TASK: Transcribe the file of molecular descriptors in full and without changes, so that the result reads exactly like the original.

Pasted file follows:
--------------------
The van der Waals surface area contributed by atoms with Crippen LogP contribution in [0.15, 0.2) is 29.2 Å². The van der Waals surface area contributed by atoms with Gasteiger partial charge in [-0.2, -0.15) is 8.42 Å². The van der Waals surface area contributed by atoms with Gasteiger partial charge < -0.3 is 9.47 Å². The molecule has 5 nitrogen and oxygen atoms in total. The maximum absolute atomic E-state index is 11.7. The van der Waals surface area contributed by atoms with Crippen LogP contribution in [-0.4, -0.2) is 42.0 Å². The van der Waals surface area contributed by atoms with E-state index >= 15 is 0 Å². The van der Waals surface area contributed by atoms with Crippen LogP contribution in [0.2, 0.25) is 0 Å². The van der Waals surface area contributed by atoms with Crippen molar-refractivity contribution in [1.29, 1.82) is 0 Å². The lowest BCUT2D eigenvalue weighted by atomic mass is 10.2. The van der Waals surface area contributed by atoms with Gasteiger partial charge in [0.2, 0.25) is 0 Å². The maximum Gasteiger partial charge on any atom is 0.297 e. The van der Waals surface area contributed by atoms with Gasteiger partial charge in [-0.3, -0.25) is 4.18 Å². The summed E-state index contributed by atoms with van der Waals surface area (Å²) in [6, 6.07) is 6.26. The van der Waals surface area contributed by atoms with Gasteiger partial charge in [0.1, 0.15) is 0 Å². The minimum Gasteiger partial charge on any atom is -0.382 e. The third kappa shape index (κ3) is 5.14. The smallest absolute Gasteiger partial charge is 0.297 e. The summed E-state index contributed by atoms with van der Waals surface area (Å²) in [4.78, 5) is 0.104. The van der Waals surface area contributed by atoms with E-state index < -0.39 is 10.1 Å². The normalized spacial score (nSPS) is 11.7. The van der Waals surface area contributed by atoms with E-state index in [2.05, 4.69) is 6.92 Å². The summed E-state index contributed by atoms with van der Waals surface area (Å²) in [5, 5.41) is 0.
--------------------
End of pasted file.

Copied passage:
The van der Waals surface area contributed by atoms with Crippen LogP contribution in [0.15, 0.2) is 29.2 Å². The van der Waals surface area contributed by atoms with Gasteiger partial charge in [-0.2, -0.15) is 8.42 Å². The van der Waals surface area contributed by atoms with Gasteiger partial charge < -0.3 is 9.47 Å². The molecule has 5 nitrogen and oxygen atoms in total. The maximum absolute atomic E-state index is 11.7. The van der Waals surface area contributed by atoms with Crippen LogP contribution in [-0.4, -0.2) is 42.0 Å². The van der Waals surface area contributed by atoms with E-state index >= 15 is 0 Å². The van der Waals surface area contributed by atoms with Crippen LogP contribution in [0.2, 0.25) is 0 Å². The van der Waals surface area contributed by atoms with Crippen molar-refractivity contribution in [1.29, 1.82) is 0 Å². The lowest BCUT2D eigenvalue weighted by atomic mass is 10.2. The van der Waals surface area contributed by atoms with Gasteiger partial charge in [0.2, 0.25) is 0 Å². The maximum Gasteiger partial charge on any atom is 0.297 e. The van der Waals surface area contributed by atoms with Gasteiger partial charge in [-0.3, -0.25) is 4.18 Å². The summed E-state index contributed by atoms with van der Waals surface area (Å²) in [6, 6.07) is 6.26. The van der Waals surface area contributed by atoms with Gasteiger partial charge in [0.1, 0.15) is 0 Å². The minimum Gasteiger partial charge on any atom is -0.382 e. The third kappa shape index (κ3) is 5.14. The smallest absolute Gasteiger partial charge is 0.297 e. The summed E-state index contributed by atoms with van der Waals surface area (Å²) in [4.78, 5) is 0.104. The van der Waals surface area contributed by atoms with E-state index < -0.39 is 10.1 Å². The normalized spacial score (nSPS) is 11.7. The van der Waals surface area contributed by atoms with E-state index in [2.05, 4.69) is 6.92 Å². The summed E-state index contributed by atoms with van der Waals surface area (Å²) in [5, 5.41) is 0.